We're all ears: Alocasia brings tropical largess to the garden
By Nara Schoenberg
Big, bold and unabashedly tropical, Alocasia, also known as Elephant's Ear, isn't for the timid or traditional. But if you're in the market for a horticultural flourish, it's hard to beat the oversize heart-shaped leaves in shades of purple, black-green, lime and burgundy.
Alocasia (al-oh-KAY-shuh), which hails from as far away as Malaysia and Borneo, can give you a soaring fountain of foliage, reaching more than 5 feet in the air. Varieties of the smaller species (think a foot or so tall) are often large in impact, offering, say, dark green leaves veined in icy white.
"It's a great plant for the background, along a fence or even in the center of a bed to give it some height," says Tim Pollak, an outdoor floriculturist at the Chicago Botanic Garden in Glencoe. "And they can serve as a great focal point for a bed or container."
The plants flourish in heat and humidity and thrive in both containers and beds. Many can easily grow 2 to 3 feet in a single hot summer. They can be grown outdoors year-round in Zones 10 and 11; in chillier climates, they can overwinter indoors when temperatures drop, either as potted plants or stored as bulblike tubers to replant the following growing season.
Steve Meyer, a horticulturist at Chicago's Lincoln Park Conservatory,keeps his A. amazonica ("African Mask"), in a relatively small 6-inch pot. The plant winters inside. In the summer, he just slips the pot into a bigger outdoor container alongside pots of ivy and impatiens. He puts a little soil in between the pots for an (almost) instant arrangement.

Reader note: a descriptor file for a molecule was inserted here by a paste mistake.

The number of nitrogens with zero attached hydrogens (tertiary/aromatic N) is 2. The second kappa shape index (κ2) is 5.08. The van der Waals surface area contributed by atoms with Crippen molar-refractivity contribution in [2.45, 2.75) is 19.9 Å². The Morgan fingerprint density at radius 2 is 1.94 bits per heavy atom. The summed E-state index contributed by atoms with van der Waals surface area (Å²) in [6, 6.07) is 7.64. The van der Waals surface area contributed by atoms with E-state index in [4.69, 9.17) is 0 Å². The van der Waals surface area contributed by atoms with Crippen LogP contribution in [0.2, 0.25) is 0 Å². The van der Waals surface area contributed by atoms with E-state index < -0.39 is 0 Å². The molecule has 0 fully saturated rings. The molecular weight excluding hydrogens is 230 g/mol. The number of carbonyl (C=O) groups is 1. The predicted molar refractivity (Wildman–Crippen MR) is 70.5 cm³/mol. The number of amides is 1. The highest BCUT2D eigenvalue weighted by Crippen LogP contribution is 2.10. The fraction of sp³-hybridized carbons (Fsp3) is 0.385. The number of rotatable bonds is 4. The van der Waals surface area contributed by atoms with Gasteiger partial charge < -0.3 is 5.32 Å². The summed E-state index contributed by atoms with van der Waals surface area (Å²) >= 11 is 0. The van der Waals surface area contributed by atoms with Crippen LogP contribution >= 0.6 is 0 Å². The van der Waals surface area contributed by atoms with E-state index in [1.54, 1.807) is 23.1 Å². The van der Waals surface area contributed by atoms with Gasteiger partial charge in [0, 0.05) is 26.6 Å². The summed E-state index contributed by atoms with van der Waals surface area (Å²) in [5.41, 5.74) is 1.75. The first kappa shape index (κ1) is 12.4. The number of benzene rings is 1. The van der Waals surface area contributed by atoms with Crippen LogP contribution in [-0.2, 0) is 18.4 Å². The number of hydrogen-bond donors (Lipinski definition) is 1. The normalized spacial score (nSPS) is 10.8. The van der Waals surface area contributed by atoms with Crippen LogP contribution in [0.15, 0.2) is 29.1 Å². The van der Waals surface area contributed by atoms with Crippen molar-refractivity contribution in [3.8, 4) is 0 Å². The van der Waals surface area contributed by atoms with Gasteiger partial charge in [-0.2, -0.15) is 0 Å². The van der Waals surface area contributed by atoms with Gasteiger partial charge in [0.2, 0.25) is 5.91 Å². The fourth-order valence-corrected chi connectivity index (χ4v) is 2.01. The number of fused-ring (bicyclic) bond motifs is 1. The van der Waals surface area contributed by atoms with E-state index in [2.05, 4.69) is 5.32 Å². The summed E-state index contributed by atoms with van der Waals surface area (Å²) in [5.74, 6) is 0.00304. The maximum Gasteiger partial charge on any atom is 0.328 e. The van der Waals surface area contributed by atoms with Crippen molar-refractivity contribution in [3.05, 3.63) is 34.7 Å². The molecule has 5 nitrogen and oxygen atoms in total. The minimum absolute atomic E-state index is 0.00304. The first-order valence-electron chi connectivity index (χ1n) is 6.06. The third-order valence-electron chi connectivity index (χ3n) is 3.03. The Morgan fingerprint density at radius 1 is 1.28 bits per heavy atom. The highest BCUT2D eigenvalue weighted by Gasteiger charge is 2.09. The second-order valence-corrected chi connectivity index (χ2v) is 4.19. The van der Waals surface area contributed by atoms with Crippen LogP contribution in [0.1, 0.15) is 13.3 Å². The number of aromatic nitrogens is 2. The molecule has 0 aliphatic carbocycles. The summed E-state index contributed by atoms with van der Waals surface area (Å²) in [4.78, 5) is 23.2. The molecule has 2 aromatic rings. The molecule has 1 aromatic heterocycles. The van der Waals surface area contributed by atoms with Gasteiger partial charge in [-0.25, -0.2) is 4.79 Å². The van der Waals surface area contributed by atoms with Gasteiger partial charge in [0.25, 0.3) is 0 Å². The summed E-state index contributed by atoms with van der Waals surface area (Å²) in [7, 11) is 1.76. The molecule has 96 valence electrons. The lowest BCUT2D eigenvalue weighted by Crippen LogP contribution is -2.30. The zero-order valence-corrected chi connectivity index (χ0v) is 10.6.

Tony Fulmer, retail manager of Chalet, garden center in Wilmette, says that many common varieties can grow to 5 feet tall.
It helps to get them potted/planted and outside as soon as possible, but not until nighttime temperatures are regularly above 60 degrees. Regularly apply a complete fertilizer with nitrogen, phosphorus and potash. He recommends pairing Alocasia--large and small--with "lower-profile" plants that don't detract from their strong architecture and showstopping foliage.
"They give wonderful color and they also give great texture," he says. "You put one in a pot and work other things around the base."
Wait until temperatures go down to 40 degrees (light frost). This will set the tuber in motion for dormancy.
If you plan to store the bulblike tubers, first remove the foliage. Let them sit in the pot for two or three days before removing them from the soil.
After you remove the tubers from the soil, let them air-dry for two or three days.
Store them in a cool, dark place, where temperatures will remain in the 50s, such as a basement--one expert recommended storing them in a box covered with shredded bark.
If you choose to bring the whole plant inside for the winter, consider spraying it for mites before you do. Many like a bright window. Alocasia likes a moist environment--some homes can be extremely dry indoors during the winter. If you don't have a humidifier adding moisture to the air, mist the plant regularly. Water regularly, and don't let the soil dry out between waterings. Use houseplant fertilizer.
Look for a shady spot to park this plant. Most varieties prefer shade or partial shade.
Keep the soil on the moist side. Don't let it dry out.
Fertilize every two or three weeks. If the plant is getting good light, use a higher-nitrogen fertilizer.
If you're putting the plant in a container, the largest varieties can grow to 5 feet, so use a pot that's big enough (at least 16 inches).
In a garden bed, Alocasia will dominate the space, so plant companions accordingly. White Flower Farm's Web site ( whiteflowerfarm.com) suggests coleus, plectranthus, begonias and any other annuals and perennials that prefer partial shade.